First report in decades of a forgotten crop pathogen

Scientists, breeders, farmers and conservation groups must continue to work in close collaboration to prepare for the potential re-emergence of a forgotten crop pathogen, a new study advises today.

Work between groups has already started following the discovery of a single wheat plant infected with stem rust – the first confirmed case of the plant disease in the UK in over 60 years. Stem rust of wheat and barley has throughout history been associated with crop failure and famine, and has recently re-emerged in western Europe.

Following the discovery of a single infected wheat plant in Suffolk in 2013, Dr Diane Saunders and Dr Brande Wulff from the John Innes Centre in Norwich, led a global team of collaborators to carry out genetic tests that compared this strain to the dominant global populations of the pathogen.

Their results showed that the UK strain belongs to the Digalu race of the fungus, which was responsible for a devastating outbreak of stem rust in Ethiopia in 2013, and smaller outbreaks in Sweden, Denmark, and Germany in the same year.

Further investigations carried out by Dr Jane Thomas at NIAB in Cambridge, UK, found that over 80% of UK wheat varieties tested are susceptible to the UK strain of this pathogen. This indicates that if the strain became established in the UK, a large proportion of UK wheat could be at risk.

The research team warns that UK and European wheat and barley crops could be under threat from a perfect storm of conditions favourable to stem rust resurgence.

Dr Daniel Bebber at Exeter University, UK, showed that changes in climatic conditions over the past 25 years suggest increasingly conducive conditions for fungal pathogen growth and infection.

In addition to the lack of resistance in European wheat varieties, in recent years the alternate host of the pathogen, Barberry (Berberis vulgaris), has also been increasing in popularity. This hedgerow shrub plays a key role in the life cycle of several rust pathogens including wheat stem rust.

The Barberry shrub was largely removed across England up until the early part of the 20th century, as farmers noticed that cereal crops grown adjacent to Barberry bushes were at greater risk of stem rust. However, over the last twenty years or so Barberry shrubs have been planted in efforts to conserve the Barberry Carpet moth, an endangered species. Much of this planting is focussed on the relatively few areas where the moth is found, although other plantings have occurred elsewhere.

The next steps in this process, says Dr Saunders, is a larger study to map and sample Barberry across the UK working alongside conservation groups. “Replanting Barberry in woodlands, gardens and areas away from arable land would ensure we provide vital habitat for the endangered Barberry Carpet moth, whilst limiting its potential impact on enhancing rust pathogen diversity.”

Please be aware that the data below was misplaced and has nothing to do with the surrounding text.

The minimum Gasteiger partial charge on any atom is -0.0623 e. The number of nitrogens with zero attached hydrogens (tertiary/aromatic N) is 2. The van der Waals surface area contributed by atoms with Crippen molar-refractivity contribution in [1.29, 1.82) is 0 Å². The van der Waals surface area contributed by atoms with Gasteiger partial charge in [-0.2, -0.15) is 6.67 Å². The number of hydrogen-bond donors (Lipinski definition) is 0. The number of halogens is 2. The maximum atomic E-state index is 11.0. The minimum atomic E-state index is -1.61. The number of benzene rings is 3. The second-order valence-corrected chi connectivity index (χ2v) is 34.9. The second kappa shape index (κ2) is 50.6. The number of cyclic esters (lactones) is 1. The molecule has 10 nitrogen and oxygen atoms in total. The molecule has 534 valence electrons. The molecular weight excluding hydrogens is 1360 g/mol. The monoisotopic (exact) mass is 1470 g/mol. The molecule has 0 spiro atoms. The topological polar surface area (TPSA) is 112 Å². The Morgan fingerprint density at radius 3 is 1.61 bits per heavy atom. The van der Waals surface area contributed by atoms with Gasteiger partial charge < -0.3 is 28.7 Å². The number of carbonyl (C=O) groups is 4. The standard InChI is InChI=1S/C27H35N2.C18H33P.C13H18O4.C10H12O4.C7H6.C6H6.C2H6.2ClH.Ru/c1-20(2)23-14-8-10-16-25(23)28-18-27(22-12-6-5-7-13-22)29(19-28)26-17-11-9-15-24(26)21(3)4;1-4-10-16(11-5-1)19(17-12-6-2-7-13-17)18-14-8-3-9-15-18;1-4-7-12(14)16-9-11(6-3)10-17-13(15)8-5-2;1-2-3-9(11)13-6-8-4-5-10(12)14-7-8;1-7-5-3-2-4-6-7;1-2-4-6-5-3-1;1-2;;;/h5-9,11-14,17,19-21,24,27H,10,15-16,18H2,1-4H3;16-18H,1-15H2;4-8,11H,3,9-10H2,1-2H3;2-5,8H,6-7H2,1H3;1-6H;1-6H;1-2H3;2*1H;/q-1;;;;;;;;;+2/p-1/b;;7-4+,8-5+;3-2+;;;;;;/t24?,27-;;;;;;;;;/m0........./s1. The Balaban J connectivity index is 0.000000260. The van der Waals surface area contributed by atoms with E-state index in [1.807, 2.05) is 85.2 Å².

The study “Potential for re-emergence of wheat stem rust in the United Kingdom” published today in “Communications Biology” urges: “the re-initiation of resistance breeding and a review of the mass plantation of common barberry to preclude re-planting near arable land and thereby limit the ability of the pathogen to rapidly overcome any introduced resistance and/or climatic constraints to safeguard European cereals from a large-scale re-emergence of wheat stem rust.”

Mark Parsons of Butterfly Conservation said “We are very concerned about the potential risk from the possible re-establishment of stem rust in this country and the impact it could have on agriculture and the environment. The Barberry Carpet moth is an endangered species restricted to just a handful of sites in this country, it being reliant on Common Barberry for survival. We are, therefore, pleased to be working closely with the John Innes Centre both to minimize the potential risk from cereal rust, but also to enhance the populations of the Barberry Carpet, and therefore increase its chances of survival in this country.”

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About The Author

John Swire - Deputy editor of Agronomist and Arable Farmer as well as responsibility for the Agronomist and Arable Farmer and Farm Business websites. After 17 years milking cows on the family farm John started writing about agriculture in 1998 and has since written for a variety of publications and has developed a wide circle of contacts within the industry. When not working John is a season ticket holder at Stoke City and also of late has become a fitness freak, listing cycling, swimming and walking as his exercises of choice.